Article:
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From Churchill to Libya: How the V symbol went viral

22 NOVEMBER 2017 | ARTICLES
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Author Topic: From Churchill to Libya: How the V symbol went viral  (Read 4665 times)

Offline der Chef

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From Churchill to Libya: How the V symbol went viral
« on: March 27, 2011, 09:03:18 AM »
A good background article on the history of the "V for Victory" sign from the Washington Post:

Quote from: Washington Post
From Churchill to Libya: How the V symbol went viral
By Nathaniel Zelinsky, Friday, March 25, 8:41 PM

As coalition planes began enforcing a no-fly zone in Libya, rebels in the streets of Benghazi celebrated by cheering and extending their index and middle fingers in the air in the V symbol — a ubiquitous and unmistakable sign of . . . what? Victory? Peace? Celebration? All of the above?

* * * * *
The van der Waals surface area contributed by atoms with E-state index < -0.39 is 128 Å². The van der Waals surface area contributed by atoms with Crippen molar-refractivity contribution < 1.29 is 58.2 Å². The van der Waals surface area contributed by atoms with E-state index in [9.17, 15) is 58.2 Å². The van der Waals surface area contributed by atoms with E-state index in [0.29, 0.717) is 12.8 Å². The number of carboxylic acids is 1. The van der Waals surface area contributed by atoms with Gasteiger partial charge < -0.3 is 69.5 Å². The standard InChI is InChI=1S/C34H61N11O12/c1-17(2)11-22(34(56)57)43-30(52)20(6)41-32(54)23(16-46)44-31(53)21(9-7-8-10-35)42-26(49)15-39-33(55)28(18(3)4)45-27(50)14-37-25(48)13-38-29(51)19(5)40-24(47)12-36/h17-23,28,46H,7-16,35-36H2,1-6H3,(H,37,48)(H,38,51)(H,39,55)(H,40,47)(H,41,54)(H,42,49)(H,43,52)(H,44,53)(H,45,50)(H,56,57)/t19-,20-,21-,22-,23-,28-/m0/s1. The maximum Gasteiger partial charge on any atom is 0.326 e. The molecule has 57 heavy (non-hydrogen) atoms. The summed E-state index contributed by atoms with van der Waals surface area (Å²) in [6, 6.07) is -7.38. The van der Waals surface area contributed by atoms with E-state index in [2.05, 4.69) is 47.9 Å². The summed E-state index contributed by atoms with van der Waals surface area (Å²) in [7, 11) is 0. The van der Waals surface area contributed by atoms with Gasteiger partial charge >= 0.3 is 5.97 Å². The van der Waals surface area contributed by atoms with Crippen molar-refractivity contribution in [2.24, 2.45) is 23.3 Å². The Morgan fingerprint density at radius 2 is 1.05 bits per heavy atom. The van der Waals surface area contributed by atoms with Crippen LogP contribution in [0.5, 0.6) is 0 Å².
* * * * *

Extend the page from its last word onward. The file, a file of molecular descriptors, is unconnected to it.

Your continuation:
The story of the V symbol spans cultures, time zones and decades. From World War II through the Arab spring of 2011, it has been used by the powerful and the powerless, by young and old, by warriors and peacemakers. Its meaning has evolved, yet it is understood around the world as a symbol of resistance. A brief history:

In a series of BBC broadcasts in 1941, Douglas Ritchie, better known as the radio figure “Colonel Britton,” urged resisters in German-occupied lands to take up a V sign as “the symbol of the unconquerable will of the occupied territories.” Soon, underground movements started chalking V’s onto Nazi tanks all over the continent...

Read more here: http://www.washingtonpost.com/opinions/from-churchill-to-libya-how-the-v-symbol-went-viral/2011/03/18/AFzPiYYB_story.html
Lee
der Chef
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